(Image: Centre for Strategic and International Studies, via Digital Globe)

New islands of white sand have appeared in the South China Sea.

But while islands typically rise up because of volcanic activity, these pieces of land are being built up by Chinese dredgers dumping sand onto a coral reef.

The work happens to be taking place in disputed international waters around the Spratly Islands, on the appropriately named Mischief Reef. China has long claimed ownership of the archipelago, which is strategically important and thought to be rich in oil and gas, but so do the Philippines and Vietnam.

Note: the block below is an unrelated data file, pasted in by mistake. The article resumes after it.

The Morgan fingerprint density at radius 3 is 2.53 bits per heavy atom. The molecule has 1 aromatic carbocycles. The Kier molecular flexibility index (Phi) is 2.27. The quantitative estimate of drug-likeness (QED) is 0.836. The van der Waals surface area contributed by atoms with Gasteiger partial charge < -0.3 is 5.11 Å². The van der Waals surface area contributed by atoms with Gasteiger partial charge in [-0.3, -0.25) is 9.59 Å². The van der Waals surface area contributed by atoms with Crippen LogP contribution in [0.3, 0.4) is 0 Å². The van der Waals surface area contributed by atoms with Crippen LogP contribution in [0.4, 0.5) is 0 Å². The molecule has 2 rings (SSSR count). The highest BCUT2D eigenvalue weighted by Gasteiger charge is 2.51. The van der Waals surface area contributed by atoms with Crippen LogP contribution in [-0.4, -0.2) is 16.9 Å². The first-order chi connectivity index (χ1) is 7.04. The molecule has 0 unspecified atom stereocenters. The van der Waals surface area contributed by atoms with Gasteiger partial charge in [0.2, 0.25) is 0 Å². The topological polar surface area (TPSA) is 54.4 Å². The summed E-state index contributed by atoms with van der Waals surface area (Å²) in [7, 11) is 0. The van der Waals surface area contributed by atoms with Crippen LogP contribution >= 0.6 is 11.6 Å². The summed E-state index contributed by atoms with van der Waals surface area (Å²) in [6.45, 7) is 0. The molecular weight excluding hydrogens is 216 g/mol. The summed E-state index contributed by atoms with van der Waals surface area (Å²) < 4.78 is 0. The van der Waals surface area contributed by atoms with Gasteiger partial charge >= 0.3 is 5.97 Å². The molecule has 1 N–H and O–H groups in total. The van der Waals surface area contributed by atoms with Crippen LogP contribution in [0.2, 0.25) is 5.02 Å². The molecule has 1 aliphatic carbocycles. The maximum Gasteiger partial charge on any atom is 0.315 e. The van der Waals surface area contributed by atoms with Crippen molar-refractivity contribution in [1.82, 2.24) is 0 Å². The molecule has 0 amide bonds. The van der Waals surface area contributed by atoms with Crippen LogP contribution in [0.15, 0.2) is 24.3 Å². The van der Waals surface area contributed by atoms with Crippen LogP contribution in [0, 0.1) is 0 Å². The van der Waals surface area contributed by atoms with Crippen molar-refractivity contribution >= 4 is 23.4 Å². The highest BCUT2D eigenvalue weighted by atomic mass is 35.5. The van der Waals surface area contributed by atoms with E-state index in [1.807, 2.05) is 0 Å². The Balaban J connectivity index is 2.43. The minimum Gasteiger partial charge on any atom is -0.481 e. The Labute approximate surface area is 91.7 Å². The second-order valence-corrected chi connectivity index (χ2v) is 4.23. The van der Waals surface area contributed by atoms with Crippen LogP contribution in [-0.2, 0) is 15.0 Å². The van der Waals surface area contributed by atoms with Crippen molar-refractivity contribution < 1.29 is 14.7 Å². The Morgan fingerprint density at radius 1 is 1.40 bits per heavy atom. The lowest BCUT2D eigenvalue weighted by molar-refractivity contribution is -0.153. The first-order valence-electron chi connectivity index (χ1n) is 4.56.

The satellite image on the bottom right, captured on 16 March, shows the extent of artificial land that has sprung up. The building work is thought to have been carried out in record time, because surveillance photos snapped in October showed no sign of reclamation efforts, according to Reuters.


(Image: Centre for Strategic and International Studies, via Digital Globe)

It’s not the first time that China has tried this strategy: just last year terrain was built up around another reef in the Spratlys, possibly as a site for an airstrip.

Further afield, China is trying to claim the Senkaku islands in the East China Sea, also located close to potential oil and gas reserves. The uninhabited islands are legally owned by Japan.